First published at the National Post: December 21, 2009, 2:33 pm
There’s trouble over tree rings as the Climategate emails reveal a rift between scientists. For Part 1, go here.
In the thousands of emails released last month in what is now known as Climategate, the greatest battles took place over scientists’ attempts to reconstruct a credible temperature record for the last couple of thousand years. Have they failed? What the Climategate emails provide is at least one incontrovertible answer: They certainly have not succeeded.
In a post-Copenhagen world, climate history is not merely a matter of getting the record straight, or a trivial part of the global warming science. In a Climategate email in April of this year, Steve Colman, professor of Geological Science at the University of Minnesota Duluth, told scores of climate scientists “most people seem to accept that past history is the only way to assess what the climate can actually do (e.g., how fast it can change). However, I think that the fact that reconstructed history provides the only calibration or test of models (beyond verification of modern simulations) is under-appreciated.”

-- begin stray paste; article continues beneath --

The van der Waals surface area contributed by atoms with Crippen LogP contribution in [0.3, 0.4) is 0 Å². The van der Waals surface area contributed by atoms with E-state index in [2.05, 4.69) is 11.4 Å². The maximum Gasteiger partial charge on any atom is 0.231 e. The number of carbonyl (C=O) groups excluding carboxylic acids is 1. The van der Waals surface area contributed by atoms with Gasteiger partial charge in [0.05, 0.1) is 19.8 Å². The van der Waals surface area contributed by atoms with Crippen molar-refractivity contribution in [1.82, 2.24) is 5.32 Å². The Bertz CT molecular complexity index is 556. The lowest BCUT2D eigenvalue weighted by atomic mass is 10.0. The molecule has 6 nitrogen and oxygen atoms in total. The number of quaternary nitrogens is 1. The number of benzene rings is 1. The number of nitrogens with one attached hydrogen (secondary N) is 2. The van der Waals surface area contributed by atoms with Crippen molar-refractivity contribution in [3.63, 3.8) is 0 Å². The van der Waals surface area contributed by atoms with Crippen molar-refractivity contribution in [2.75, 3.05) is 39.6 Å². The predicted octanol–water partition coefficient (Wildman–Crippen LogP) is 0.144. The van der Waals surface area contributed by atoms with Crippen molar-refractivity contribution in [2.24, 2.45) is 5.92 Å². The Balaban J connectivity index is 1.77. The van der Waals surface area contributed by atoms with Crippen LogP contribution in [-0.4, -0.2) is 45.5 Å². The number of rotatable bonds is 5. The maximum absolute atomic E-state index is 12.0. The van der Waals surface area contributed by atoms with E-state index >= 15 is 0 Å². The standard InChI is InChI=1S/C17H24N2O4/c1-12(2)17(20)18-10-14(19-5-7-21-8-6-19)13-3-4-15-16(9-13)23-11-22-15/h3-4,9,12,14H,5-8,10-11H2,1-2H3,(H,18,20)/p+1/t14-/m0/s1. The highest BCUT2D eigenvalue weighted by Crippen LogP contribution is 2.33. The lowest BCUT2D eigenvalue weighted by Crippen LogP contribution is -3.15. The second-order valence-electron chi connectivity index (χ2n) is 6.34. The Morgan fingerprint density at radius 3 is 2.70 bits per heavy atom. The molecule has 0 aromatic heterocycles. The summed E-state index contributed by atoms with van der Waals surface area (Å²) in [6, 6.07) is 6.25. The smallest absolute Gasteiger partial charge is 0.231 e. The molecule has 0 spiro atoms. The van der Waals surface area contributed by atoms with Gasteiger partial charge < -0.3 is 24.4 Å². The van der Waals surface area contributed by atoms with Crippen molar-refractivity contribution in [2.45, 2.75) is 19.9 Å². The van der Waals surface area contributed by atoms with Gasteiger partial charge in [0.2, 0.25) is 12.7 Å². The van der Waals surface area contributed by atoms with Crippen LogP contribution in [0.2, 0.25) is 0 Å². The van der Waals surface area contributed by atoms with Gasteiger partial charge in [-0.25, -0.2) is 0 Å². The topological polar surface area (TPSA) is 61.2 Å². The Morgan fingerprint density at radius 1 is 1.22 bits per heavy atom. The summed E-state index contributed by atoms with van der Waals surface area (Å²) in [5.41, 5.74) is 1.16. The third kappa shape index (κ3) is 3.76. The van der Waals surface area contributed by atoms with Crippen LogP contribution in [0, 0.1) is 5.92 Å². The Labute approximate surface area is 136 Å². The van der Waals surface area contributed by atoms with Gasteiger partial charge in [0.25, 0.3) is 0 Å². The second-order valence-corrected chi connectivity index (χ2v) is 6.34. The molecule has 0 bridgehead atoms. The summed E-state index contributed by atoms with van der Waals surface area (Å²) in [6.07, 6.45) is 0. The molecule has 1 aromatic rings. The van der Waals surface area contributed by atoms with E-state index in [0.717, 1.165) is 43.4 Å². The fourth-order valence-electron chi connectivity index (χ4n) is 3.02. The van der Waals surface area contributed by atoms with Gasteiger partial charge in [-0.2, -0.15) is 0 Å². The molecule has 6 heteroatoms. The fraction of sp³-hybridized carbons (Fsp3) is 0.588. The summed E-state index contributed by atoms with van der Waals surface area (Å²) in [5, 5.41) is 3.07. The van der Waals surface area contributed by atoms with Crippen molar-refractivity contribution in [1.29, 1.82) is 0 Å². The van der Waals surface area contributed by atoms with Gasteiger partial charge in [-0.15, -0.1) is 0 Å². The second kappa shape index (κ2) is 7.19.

If temperature history is the “only” way to test climate models, the tests we have on hand — mainly the shaky temperature history of the last 1,000 or 2,000 years — suggest current climate models are not getting a proper scientific workout.
Two scientists, one British and the other American, straddle the initial Climategate battle over recent global temperature history. Later, the same two scientists appear to abandon their internal disagreements and join forces to present a united front to fight off critics and put down skeptics. Continue Reading →